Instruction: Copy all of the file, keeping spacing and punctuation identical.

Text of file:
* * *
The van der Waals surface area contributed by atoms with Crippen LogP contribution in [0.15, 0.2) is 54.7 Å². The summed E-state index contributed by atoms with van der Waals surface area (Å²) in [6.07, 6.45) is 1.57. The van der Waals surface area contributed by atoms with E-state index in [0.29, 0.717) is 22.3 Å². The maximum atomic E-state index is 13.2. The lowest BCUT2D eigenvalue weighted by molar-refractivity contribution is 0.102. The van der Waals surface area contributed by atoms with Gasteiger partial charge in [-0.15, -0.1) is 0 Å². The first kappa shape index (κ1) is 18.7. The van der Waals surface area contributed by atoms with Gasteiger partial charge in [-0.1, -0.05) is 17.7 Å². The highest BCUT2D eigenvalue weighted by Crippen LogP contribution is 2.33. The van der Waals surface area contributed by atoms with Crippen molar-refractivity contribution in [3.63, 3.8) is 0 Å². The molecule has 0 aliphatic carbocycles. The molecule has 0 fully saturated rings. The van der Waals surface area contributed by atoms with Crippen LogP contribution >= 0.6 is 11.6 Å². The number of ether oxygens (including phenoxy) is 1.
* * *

The van der Waals surface area contributed by atoms with Crippen LogP contribution in [0.15, 0.2) is 54.7 Å². The summed E-state index contributed by atoms with van der Waals surface area (Å²) in [6.07, 6.45) is 1.57. The van der Waals surface area contributed by atoms with E-state index in [0.29, 0.717) is 22.3 Å². The maximum atomic E-state index is 13.2. The lowest BCUT2D eigenvalue weighted by molar-refractivity contribution is 0.102. The van der Waals surface area contributed by atoms with Gasteiger partial charge in [-0.15, -0.1) is 0 Å². The first kappa shape index (κ1) is 18.7. The van der Waals surface area contributed by atoms with Gasteiger partial charge in [-0.1, -0.05) is 17.7 Å². The highest BCUT2D eigenvalue weighted by Crippen LogP contribution is 2.33. The van der Waals surface area contributed by atoms with Crippen molar-refractivity contribution in [3.63, 3.8) is 0 Å². The molecule has 0 aliphatic carbocycles. The molecule has 0 fully saturated rings. The van der Waals surface area contributed by atoms with Crippen LogP contribution >= 0.6 is 11.6 Å². The number of ether oxygens (including phenoxy) is 1.